Secondly, the Strategy is relevant because it puts an additional 1.5 billion euros on the table by 2027, in the framework of the new European Defense Industry Program (EDIP), aimed at financing joint acquisitions by Member States. The allocation is very modest compared to the double-digit hypotheses aired in recent months by the Union’s leaders. However, as in other cases in the recent history of EU policies in this field, the Commission proceeds gradually define regulations, test mechanisms and prepare the ground for more ambitious toolsand the Strategy explicitly sets the objective of much more substantial EDIP funding in the next financial framework 2028-2035.

The EDIP budget will serve to finance cooperative procurement between member stateswho will remain the sole owners of the means produced: thus national sovereignty in the field of defense is respected (no European army in sight in the coming decades), but the overcoming the taboo on the joint purchase of weapons systems with the community budget, which began in 2023 with emergency measures to buy artillery shells for Ukraine. After vaccines, natural gas and ammunition, the EU joint purchasing logic is applied by this Strategy to the defense market as a whole.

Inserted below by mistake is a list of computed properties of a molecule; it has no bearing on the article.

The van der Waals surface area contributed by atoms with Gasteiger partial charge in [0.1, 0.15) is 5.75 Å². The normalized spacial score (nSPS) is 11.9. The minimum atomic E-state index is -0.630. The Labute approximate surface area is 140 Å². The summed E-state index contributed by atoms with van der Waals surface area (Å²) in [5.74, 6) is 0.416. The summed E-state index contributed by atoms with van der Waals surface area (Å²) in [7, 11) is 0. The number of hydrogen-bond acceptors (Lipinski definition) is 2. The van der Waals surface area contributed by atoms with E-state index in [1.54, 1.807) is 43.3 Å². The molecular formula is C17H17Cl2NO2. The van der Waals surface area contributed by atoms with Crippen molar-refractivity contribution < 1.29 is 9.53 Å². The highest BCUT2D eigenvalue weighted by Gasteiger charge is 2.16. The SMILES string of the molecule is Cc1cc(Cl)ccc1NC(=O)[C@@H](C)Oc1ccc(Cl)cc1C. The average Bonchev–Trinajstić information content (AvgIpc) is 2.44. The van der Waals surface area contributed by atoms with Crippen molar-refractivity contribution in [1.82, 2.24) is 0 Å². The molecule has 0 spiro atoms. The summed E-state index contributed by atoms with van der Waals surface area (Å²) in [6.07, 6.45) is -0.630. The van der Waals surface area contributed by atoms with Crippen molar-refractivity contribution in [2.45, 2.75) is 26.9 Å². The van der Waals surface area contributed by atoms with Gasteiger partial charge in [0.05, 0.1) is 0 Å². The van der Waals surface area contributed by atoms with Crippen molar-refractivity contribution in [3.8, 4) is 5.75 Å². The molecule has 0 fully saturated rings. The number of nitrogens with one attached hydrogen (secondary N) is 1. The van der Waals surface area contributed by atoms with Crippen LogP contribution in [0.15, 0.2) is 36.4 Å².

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Concrete but not simple tools